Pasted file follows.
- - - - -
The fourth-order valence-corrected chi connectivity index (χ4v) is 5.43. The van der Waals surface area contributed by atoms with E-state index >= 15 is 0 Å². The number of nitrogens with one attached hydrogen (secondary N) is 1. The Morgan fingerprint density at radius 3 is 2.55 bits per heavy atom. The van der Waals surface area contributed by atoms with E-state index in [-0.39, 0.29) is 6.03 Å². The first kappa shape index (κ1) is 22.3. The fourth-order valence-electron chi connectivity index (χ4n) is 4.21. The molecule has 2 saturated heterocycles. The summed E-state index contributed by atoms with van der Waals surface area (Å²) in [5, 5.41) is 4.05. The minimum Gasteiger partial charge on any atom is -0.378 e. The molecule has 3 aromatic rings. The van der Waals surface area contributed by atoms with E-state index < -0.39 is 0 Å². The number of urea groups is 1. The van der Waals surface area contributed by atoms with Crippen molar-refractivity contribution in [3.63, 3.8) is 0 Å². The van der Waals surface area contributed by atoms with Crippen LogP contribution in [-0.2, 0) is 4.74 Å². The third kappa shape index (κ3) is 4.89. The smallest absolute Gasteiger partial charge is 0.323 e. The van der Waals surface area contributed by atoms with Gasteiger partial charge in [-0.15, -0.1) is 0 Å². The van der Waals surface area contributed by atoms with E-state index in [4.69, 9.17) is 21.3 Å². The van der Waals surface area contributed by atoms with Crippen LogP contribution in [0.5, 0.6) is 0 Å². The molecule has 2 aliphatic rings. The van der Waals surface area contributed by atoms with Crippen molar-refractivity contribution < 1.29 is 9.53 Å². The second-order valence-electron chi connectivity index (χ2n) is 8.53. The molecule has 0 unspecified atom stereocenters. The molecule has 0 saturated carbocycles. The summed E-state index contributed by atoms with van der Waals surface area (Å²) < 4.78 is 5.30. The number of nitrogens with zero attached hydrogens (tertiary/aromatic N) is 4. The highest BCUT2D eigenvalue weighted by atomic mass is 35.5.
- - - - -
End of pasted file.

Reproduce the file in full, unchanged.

The fourth-order valence-corrected chi connectivity index (χ4v) is 5.43. The van der Waals surface area contributed by atoms with E-state index >= 15 is 0 Å². The number of nitrogens with one attached hydrogen (secondary N) is 1. The Morgan fingerprint density at radius 3 is 2.55 bits per heavy atom. The van der Waals surface area contributed by atoms with E-state index in [-0.39, 0.29) is 6.03 Å². The first kappa shape index (κ1) is 22.3. The fourth-order valence-electron chi connectivity index (χ4n) is 4.21. The molecule has 2 saturated heterocycles. The summed E-state index contributed by atoms with van der Waals surface area (Å²) in [5, 5.41) is 4.05. The minimum Gasteiger partial charge on any atom is -0.378 e. The molecule has 3 aromatic rings. The van der Waals surface area contributed by atoms with E-state index < -0.39 is 0 Å². The number of urea groups is 1. The van der Waals surface area contributed by atoms with Crippen molar-refractivity contribution in [3.63, 3.8) is 0 Å². The van der Waals surface area contributed by atoms with Crippen LogP contribution in [-0.2, 0) is 4.74 Å². The third kappa shape index (κ3) is 4.89. The smallest absolute Gasteiger partial charge is 0.323 e. The van der Waals surface area contributed by atoms with Gasteiger partial charge in [-0.15, -0.1) is 0 Å². The van der Waals surface area contributed by atoms with E-state index in [4.69, 9.17) is 21.3 Å². The van der Waals surface area contributed by atoms with Crippen LogP contribution in [0.5, 0.6) is 0 Å². The molecule has 2 aliphatic rings. The van der Waals surface area contributed by atoms with Crippen molar-refractivity contribution < 1.29 is 9.53 Å². The second-order valence-electron chi connectivity index (χ2n) is 8.53. The molecule has 0 unspecified atom stereocenters. The molecule has 0 saturated carbocycles. The summed E-state index contributed by atoms with van der Waals surface area (Å²) < 4.78 is 5.30. The number of nitrogens with zero attached hydrogens (tertiary/aromatic N) is 4. The highest BCUT2D eigenvalue weighted by atomic mass is 35.5.